Task-induced brain activity patterns in type 2 diabetes: a potential biomarker for cognitive decline

  1. Gail Musen1,4,
  1. 1Clinical, Behavioral, and Outcomes Research, Joslin Diabetes Center, Boston, MA, USA.
  2. 2Department of Psychology, Brandeis University, Waltham, MA, USA.
  3. 3Department of Psychiatry, Beth Israel Deaconess Medical Center, Boston, MA, USA.
  4. 4Harvard Medical School, Boston, MA, USA.
  5. 5Psychiatry Neuroimaging Laboratory, Department of Psychiatry, Brigham and Women’s Hospital, Boston, MA, USA.
  6. 6Albert Einstein College of Medicine, Yeshiva University, Bronx, NY, USA
  7. 7Division of Endocrinology, Diabetes, and Hypertension, Department of Medicine, Brigham and Women’s Hospital, Boston, MA, USA.
  8. 8Research Institute, Winthrop-University Hospital, Mineola, NY, USA.
  9. 9Tulane University School of Medicine, Tulane University, New Orleans, LA, USA.
  10. 10Clinical Neuroscience Division, Laboratory of Neuroscience, Department of Psychiatry, Veterans Affairs Boston Healthcare System, Brockton Division, Brockton, MA, USA.
  11. 11Department of Neurology, Massachusetts General Hospital, Boston, MA, USA.
  12. 12Department of Neurology, Brigham and Women’s Hospital, Boston, MA, USA.
  13. 13Athinioula A. Martinos Center for Biomedical Imaging, Charlestown, MA, USA.
  1. Corresponding author: Gail Musen, E-mail: gail.musen{at}


Patients with type 2 diabetes demonstrate reduced functional connectivity within the resting state default mode network, which may signal heightened risk for cognitive decline. In other populations at risk for cognitive decline, additional MRI abnormalities are evident during task performance, including impaired deactivation of the default mode network and reduced activation of task-relevant regions. We investigated whether middle-aged type 2 diabetic patients show these brain activity patterns during encoding and recognition tasks. Compared to control participants, we observed both reduced 1) activation of the dorsolateral prefrontal cortex during encoding and 2) deactivation of the default mode network during recognition in type 2 diabetic patients, despite normal cognition. During recognition, activation in several task-relevant regions, including the dorsolateral prefrontal cortex and default mode network regions, was positively correlated with HbA1c and insulin resistance, suggesting that these important markers of glucose metabolism impact the brain’s response to a cognitive challenge. Plasma glucose ≥11 mmol/l was associated with impaired deactivation of the default mode network, suggesting that acute hyperglycemia contributes to brain abnormalities. Since elderly type 2 diabetic patients often demonstrate cognitive impairments, it is possible that these task-induced brain activity patterns observed in middle age may signal impending cognitive decline.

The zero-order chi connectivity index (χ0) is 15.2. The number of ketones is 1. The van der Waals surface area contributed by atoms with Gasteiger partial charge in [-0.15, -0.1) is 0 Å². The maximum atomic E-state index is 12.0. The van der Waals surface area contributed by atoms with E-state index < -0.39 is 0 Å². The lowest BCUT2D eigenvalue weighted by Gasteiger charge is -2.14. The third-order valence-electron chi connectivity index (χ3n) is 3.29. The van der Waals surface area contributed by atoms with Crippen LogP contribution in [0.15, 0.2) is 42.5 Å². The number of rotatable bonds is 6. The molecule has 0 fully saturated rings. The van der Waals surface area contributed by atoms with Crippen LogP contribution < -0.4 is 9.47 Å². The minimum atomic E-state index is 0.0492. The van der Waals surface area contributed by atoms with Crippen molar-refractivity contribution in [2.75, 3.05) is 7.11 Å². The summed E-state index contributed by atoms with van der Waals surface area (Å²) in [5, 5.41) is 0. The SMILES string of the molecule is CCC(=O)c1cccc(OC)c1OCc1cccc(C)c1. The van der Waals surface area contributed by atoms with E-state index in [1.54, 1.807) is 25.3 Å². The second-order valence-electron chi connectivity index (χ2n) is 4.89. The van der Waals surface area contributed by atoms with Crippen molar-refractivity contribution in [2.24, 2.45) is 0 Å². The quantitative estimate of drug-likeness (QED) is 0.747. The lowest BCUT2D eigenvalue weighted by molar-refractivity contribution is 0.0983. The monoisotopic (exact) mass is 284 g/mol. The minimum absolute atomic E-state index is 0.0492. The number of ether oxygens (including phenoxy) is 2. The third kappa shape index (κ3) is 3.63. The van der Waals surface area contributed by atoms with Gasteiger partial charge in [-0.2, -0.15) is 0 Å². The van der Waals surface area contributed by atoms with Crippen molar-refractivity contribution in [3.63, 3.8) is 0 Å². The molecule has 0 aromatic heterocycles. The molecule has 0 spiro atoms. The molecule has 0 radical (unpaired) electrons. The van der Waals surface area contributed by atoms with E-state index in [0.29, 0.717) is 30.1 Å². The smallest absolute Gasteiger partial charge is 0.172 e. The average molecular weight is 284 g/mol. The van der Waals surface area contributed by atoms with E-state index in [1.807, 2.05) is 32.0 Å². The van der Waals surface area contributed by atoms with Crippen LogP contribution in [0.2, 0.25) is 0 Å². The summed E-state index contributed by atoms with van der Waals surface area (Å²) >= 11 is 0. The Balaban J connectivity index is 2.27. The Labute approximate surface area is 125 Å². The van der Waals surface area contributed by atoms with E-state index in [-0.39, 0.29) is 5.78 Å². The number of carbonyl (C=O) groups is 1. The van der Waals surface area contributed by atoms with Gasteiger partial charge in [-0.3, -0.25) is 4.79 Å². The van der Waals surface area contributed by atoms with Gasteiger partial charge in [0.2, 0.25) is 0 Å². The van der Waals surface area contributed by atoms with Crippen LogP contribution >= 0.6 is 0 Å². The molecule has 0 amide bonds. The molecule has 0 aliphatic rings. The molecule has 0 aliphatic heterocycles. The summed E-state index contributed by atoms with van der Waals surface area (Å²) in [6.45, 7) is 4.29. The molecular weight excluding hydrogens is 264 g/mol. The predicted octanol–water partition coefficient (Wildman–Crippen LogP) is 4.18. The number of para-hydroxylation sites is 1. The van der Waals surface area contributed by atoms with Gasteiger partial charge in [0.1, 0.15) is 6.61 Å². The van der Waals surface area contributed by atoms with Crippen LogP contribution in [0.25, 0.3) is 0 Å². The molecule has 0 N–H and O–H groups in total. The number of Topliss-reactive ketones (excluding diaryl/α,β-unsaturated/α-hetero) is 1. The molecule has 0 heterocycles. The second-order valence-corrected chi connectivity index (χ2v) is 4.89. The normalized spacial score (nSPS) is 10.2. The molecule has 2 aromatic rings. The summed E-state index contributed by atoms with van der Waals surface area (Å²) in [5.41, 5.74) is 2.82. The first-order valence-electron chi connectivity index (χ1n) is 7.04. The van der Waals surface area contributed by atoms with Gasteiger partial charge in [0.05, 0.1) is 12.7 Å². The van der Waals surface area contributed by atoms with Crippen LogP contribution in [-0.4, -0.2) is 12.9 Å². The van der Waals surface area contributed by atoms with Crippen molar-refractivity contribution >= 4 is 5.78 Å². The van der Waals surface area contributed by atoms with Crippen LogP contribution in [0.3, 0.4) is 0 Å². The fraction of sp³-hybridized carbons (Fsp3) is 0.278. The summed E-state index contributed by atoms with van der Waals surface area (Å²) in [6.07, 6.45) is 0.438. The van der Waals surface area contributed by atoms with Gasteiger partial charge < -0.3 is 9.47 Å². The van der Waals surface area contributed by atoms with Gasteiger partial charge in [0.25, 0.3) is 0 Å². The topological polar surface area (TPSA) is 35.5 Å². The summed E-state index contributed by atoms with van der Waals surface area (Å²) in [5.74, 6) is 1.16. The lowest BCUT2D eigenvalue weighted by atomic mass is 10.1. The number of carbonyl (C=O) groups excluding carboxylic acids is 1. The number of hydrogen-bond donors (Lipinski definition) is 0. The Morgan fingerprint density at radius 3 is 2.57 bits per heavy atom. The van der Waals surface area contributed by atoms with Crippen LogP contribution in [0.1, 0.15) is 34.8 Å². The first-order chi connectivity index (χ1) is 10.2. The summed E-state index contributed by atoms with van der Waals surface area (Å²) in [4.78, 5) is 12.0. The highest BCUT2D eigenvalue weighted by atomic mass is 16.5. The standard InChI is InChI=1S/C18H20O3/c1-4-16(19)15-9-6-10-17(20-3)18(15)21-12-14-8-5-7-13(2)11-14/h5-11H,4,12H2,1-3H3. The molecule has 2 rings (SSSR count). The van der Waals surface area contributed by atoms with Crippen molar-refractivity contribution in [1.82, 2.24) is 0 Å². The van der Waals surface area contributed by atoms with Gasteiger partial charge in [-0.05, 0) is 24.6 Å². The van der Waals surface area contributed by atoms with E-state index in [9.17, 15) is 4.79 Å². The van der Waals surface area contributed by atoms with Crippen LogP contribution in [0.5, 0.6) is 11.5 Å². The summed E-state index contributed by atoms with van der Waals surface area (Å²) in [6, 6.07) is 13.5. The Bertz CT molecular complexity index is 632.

• * Thomas J. Marder and Veronica L. Flores contributed equally to this manuscript

  • Received November 21, 2013.
  • Accepted March 28, 2014.

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